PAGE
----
For Immediate Release
March 13, 2015

[Digital image available upon request]

Williamstown, Massachusetts––The Carleton Singers of Carleton College in Northfield, Minnesota presents a free hour-long program at the Clark Art Institute on Friday, March 20 at 3 pm in the Clark Center, West Pavilion. The program includes a variety of styles and features a number of Minnesota composers.

The Carleton Singers is a highly select, mixed choral ensemble of sixteen voices that presents annual concerts of short and extended works from classical, ethnic, and cultural repertories. Under the direction of Dr. Lawrence Burnett, the ensemble has been lauded for energetic and emotional performances while sustaining high degrees of excellence in choral singing. The group was featured in a concert performance at Carnegie Hall to commemorate Martin Luther King, Jr.; demonstrated the singing of African American spirituals at an American Choral Directors Association North Central Convention; and performed at a conference of the Minnesota Music Educators Association. Concert tours have included New York City, Chicago, Los Angeles, New Orleans, Madison, and Washington, D.C, including a performance at the White House.

Lawrence Burnett holds a BM degree in vocal music education from Texas A & I University, an MM degree in choral conducting, vocal pedagogy, and vocal performance from Eastern New Mexico University, and a DMA degree in choral conducting from the University of Texas at Austin. Before joining the Carleton faculty in 1993, Dr. Burnett taught in the Crane School of Music at Potsdam College of the State University of New York. In New York he received the first Governor’s Award for African Americans of Distinction in New York State and served as artistic director of the New York State Summer School of the Arts–School of Choral Studies. His teaching experience spans 40 years.

Dr. Burnett is researching the histories of arrangers, composers, conductors, and performers who have kept alive the styles and traditions of African American sacred music through performances and recordings, and he is developing a web site to serve as a resource for scholars, educators, conductors, and performers.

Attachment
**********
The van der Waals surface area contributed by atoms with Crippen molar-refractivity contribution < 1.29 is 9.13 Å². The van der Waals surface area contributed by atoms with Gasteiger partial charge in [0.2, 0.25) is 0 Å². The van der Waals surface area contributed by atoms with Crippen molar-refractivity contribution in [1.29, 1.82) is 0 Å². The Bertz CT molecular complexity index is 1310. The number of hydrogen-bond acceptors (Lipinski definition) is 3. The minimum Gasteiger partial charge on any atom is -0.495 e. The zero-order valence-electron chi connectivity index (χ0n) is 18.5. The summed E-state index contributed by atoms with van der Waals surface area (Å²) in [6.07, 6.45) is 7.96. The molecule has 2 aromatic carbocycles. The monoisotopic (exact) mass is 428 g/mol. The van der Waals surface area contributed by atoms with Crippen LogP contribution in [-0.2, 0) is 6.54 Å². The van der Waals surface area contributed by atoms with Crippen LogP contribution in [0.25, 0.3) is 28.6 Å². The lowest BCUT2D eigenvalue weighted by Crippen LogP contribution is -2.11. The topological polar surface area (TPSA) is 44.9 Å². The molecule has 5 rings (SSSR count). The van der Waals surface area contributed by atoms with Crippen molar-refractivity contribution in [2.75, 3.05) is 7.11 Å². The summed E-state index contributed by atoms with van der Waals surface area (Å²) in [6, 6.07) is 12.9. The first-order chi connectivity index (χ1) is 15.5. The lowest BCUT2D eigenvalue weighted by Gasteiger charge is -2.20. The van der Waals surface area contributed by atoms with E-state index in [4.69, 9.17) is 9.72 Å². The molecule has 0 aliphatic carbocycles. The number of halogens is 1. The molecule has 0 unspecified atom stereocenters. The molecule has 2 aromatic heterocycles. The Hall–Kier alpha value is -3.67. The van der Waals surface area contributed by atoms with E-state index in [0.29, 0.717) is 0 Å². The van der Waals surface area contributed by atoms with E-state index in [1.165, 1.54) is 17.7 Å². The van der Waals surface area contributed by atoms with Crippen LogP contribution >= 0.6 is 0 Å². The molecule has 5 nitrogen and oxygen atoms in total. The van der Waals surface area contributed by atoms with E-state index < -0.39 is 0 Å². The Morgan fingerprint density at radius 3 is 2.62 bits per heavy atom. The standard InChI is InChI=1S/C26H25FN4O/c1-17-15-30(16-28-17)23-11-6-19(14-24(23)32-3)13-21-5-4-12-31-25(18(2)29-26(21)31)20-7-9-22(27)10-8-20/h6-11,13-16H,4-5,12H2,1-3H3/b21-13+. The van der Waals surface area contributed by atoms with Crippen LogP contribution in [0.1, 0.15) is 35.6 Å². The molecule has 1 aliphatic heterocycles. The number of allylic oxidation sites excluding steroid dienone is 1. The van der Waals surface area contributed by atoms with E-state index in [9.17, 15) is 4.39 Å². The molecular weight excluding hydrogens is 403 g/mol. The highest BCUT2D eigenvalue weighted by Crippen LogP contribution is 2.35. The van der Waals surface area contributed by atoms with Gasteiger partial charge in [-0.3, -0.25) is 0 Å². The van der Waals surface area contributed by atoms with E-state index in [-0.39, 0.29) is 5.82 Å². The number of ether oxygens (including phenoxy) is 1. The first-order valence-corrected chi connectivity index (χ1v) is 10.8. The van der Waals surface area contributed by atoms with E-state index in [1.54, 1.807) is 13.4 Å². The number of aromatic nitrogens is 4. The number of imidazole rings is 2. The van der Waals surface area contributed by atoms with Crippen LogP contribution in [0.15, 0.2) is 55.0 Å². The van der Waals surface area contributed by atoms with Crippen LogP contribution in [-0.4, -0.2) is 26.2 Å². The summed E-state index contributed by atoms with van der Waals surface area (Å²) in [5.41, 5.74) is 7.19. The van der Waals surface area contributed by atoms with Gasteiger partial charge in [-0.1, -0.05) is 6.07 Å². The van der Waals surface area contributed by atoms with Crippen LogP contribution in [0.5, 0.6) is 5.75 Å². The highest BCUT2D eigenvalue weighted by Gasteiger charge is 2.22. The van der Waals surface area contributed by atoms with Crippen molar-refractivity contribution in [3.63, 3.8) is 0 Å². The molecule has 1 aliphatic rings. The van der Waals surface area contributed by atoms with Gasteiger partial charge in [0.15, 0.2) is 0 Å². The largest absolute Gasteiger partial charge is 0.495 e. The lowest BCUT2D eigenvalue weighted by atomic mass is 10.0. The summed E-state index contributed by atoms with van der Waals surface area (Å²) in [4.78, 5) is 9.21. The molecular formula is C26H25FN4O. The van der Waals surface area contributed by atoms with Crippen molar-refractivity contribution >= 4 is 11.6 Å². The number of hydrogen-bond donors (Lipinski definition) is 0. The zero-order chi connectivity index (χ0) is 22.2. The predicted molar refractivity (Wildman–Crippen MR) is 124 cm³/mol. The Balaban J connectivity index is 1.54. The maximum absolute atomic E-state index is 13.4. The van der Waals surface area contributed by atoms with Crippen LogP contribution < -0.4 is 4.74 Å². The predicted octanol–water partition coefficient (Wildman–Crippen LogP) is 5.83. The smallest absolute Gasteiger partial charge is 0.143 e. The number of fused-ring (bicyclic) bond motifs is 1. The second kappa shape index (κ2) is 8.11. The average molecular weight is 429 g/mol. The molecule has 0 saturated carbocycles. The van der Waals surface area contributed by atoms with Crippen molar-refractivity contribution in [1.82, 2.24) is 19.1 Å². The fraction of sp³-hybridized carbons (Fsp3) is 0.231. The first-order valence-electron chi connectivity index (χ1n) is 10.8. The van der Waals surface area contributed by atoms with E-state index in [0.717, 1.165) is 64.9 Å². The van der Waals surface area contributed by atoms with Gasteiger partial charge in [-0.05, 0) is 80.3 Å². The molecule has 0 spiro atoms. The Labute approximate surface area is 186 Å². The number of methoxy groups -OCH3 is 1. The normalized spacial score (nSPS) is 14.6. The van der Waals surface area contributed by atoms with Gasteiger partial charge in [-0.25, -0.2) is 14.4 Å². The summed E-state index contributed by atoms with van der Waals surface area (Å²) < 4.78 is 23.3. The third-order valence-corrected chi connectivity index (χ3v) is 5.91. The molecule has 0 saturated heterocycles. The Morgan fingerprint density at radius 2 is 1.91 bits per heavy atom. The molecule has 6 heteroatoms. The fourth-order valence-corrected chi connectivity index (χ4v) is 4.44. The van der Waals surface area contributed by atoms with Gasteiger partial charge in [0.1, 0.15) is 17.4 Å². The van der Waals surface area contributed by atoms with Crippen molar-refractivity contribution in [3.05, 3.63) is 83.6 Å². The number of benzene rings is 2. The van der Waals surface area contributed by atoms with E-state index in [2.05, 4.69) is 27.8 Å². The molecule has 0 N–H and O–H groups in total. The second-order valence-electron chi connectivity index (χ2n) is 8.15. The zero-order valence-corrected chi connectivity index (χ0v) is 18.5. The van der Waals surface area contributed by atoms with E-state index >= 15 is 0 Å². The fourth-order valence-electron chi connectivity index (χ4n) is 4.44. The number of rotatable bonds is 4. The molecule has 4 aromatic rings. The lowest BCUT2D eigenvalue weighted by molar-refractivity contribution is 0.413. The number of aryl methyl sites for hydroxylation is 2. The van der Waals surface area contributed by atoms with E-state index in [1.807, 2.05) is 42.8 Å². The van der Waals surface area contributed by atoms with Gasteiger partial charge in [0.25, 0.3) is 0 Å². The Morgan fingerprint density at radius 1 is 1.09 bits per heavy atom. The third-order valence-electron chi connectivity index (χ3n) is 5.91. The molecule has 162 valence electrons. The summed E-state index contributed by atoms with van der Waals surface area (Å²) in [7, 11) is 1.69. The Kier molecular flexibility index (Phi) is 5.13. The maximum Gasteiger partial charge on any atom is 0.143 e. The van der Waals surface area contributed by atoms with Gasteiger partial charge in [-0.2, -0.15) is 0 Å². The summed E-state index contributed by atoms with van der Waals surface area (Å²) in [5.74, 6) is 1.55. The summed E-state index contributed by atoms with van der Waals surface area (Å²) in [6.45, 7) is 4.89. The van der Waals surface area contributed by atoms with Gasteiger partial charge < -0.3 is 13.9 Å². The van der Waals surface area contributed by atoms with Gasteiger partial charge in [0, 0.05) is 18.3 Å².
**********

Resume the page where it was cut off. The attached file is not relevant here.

The Clark Art Institute is one of a small number of institutions globally that is both an art museum and a center for research, critical discussion, and higher education in the visual arts. Opened in 1955, the Clark houses exceptional European and American paintings and sculpture, extensive collections of master prints and drawings, English silver, and early photography. Acting as convener through its Research and Academic Program, the Clark gathers an international community of scholars to participate in a lively program of conferences, colloquia, and workshops on topics of vital importance to the visual arts. The Clark library, open to the public with more than 240,000 volumes, is one of the nation’s premier art history libraries. The Clark also houses and co-sponsors the Williams College Graduate Program in the History of Art.

The Clark opened its expanded facilities on July 4, 2014, unveiling new and enhanced spaces that accommodate the continued growth of the Institute’s programs. Included in this final stage of the project are the new 42,600-square-foot Clark Center designed by Tadao Ando Architect & Associates, expansion and renovation of the original Museum Building and the ongoing renovation of the Manton Research Center by Selldorf Architects, and a sweeping redesign of the grounds by Reed Hilderbrand Landscape Architecture. The first phase of the campus expansion project was completed in 2008 with the opening of the Lunder Center at Stone Hill, a striking conservation and exhibition facility also designed by Tadao Ando.

The Clark is located at 225 South Street in Williamstown, Massachusetts. Galleries are open Tuesday through Sunday, 10 am to 5 pm. Admission is $20; free year-round for Clark members, children 18 and younger, and students with valid ID. For more information, visit or call 413 458 2303.

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